Urban Design London (UDL) have some free spaces available for the above event.
The event will take place in Palestra, 197 Blackfriars Road and will start at 9:15 with registration and should finish by 13:00.
If you would like to book a place please send UDL an email.
This year’s Housing Design Awards, the 67-year -old Government-led programme rewarding innovation from teams of developers and local authorities, received brilliant entries addressing themes that offer the capital a chance of adding good quality new homes; senior housing; estate regeneration; infill; and acceptable models for intensifying suburbia.
This seminar will hear from the teams behind shortlisted and winning designs. Each will pick out the key ideas that drove successful designs and which could be borrowed for other applications to come.
09:15 Coffee & Registration
09:30 Introduction from Chair and Housing Design Awards judge, David Birkbeck
09:45 Senior Housing – Two Sides of the Same Coin, John Nordon & Clare Cameron
Pegasus Life won 2 Housing Design Awards and was shortlisted for all of its 4 entries this year, a record for any developer. Here its design director John Nordon describes the developer design ethos and how it differs.
Extra Care in London Borough of Merton: Architects PRP have won more design awards for Extra Care than any other consultant. Clare Cameron of PRP explains the designs of a string of affordable schemes built for a Merton council SPV.
11:15 A Template for Estate Regeneration, Seth Rutt
London Borough of Camden won an HAD award for its proposals for Agar Grove, a scheme which supplies about 20% more homes than might be expected through its procurement model. Architect Seth Rutt of Hawkins Brown will explain the design and decanting model.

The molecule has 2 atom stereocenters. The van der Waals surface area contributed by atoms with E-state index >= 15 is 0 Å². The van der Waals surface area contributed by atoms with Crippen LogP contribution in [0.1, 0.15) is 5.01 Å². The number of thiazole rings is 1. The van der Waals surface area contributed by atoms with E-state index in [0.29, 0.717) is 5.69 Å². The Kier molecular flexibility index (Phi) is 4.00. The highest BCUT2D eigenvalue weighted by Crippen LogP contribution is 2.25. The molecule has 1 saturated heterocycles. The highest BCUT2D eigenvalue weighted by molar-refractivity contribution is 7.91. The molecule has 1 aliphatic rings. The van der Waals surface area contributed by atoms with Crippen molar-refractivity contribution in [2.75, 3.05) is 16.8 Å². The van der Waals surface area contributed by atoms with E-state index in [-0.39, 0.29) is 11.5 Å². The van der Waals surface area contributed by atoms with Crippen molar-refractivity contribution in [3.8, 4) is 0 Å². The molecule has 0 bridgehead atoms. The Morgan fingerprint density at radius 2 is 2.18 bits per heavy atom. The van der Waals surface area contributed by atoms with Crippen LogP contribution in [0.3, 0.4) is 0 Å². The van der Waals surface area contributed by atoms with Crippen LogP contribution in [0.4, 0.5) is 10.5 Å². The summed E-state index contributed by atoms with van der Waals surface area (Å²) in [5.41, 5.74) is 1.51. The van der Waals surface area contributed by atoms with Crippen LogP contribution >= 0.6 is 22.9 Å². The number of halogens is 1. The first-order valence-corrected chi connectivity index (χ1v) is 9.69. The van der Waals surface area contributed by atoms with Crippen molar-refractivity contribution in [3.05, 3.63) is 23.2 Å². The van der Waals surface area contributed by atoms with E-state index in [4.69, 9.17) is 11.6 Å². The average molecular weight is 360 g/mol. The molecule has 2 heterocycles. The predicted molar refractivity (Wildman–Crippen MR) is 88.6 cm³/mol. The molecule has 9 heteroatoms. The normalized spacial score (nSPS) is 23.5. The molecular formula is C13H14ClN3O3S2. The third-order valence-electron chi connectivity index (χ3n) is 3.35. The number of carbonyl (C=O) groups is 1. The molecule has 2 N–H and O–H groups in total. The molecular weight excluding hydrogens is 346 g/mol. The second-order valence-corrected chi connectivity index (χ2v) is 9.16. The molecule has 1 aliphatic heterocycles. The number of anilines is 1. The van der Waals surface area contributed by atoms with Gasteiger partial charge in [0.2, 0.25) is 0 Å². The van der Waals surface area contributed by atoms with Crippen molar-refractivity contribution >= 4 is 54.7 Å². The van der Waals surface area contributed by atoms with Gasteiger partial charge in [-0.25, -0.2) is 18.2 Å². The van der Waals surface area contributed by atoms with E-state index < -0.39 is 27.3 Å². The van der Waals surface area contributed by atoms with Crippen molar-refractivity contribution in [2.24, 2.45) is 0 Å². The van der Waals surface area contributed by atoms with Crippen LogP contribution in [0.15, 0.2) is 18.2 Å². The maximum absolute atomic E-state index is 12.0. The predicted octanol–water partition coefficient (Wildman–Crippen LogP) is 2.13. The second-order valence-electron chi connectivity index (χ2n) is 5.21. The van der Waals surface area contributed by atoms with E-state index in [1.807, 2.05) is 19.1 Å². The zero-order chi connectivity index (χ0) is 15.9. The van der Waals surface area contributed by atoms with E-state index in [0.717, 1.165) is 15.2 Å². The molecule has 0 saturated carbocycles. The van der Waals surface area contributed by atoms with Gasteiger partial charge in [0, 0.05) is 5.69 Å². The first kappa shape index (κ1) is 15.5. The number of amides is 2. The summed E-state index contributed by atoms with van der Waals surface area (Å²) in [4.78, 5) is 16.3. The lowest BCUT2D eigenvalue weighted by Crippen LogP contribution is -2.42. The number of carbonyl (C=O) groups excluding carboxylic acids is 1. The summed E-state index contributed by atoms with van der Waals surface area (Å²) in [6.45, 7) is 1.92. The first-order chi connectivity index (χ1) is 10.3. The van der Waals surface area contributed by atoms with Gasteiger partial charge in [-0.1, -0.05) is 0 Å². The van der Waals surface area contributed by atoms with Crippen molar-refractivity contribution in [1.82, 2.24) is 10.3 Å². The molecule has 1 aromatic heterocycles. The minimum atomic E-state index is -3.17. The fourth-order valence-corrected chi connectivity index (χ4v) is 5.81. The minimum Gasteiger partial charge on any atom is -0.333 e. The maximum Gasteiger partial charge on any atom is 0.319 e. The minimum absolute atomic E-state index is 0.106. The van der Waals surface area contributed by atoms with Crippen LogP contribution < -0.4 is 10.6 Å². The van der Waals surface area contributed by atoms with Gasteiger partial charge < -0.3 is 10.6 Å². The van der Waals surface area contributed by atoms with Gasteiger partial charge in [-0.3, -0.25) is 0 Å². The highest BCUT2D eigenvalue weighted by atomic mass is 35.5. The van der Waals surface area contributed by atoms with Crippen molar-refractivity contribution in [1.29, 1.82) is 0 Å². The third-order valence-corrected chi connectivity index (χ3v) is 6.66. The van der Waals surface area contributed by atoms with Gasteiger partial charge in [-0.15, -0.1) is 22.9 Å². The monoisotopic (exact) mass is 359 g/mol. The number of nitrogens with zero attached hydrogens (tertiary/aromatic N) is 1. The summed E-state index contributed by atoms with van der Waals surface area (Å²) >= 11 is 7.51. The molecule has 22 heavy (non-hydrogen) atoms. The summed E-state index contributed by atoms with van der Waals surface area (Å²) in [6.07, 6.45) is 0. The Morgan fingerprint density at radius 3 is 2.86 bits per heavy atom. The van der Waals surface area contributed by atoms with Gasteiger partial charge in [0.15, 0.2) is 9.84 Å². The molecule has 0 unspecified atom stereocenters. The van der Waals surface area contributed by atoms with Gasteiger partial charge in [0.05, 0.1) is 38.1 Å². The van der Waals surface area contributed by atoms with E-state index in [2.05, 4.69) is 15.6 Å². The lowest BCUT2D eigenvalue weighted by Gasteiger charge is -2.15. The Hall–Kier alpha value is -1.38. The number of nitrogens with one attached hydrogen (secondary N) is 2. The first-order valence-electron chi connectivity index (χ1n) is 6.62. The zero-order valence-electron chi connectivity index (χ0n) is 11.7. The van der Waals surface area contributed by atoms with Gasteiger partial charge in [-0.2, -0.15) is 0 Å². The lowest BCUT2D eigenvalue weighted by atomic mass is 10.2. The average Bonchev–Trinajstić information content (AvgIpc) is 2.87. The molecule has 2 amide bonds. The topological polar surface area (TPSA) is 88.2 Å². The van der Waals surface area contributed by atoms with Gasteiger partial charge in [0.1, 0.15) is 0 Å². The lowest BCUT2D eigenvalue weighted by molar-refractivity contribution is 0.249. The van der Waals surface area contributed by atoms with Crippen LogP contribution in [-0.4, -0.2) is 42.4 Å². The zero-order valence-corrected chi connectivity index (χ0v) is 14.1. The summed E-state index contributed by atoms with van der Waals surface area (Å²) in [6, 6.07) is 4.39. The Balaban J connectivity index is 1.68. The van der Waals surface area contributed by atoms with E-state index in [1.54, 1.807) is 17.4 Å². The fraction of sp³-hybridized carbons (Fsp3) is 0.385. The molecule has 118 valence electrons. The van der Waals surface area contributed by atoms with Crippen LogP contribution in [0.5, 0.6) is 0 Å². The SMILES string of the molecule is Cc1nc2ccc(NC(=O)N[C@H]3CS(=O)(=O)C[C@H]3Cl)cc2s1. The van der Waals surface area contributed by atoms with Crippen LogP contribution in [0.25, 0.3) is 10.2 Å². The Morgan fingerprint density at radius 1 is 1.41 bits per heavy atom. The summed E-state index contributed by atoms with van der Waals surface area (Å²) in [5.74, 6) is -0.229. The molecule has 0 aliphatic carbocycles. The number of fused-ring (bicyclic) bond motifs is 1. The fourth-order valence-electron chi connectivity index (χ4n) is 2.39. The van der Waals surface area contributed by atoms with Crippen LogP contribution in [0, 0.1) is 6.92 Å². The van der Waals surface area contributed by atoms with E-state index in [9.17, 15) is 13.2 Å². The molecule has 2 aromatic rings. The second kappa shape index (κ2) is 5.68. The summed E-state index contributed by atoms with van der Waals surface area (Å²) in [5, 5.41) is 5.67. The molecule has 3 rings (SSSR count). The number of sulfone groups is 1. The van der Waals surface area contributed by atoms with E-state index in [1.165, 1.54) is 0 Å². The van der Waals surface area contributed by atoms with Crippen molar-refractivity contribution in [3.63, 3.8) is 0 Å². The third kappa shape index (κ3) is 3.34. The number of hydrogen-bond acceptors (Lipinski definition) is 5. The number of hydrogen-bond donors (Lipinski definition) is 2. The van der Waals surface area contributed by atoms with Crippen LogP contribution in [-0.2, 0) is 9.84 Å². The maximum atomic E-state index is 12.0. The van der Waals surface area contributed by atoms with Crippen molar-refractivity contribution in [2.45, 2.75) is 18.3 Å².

11:50 Balancing Suburban Expectation with the need for more Homes, John Muir
The redevelopment of Barnet College on the edge of Graeme Park in Colindale expected about 250 large family homes. It got 200 and nearly the same again in apartments, without ruining the context. John Muir of architects HTA will explain the trick of getting urban density in low and medium rise development.
12.25 Making Infill Acceptable, Ken Rorrison
London is full of sites with too many issues for many to take on, in particular the compromise of the privacy and amenity of those already living there. Copper Lane in Clissold Park, Hackney is a classic hold in a perimeter block. So after numerous applications were refused, how did architects secure permission for London’s largest custom-build development in a decade? Ken Rorrison of architects Henley Halebrown Rorrison looks at how you avoid compromising the existing householders.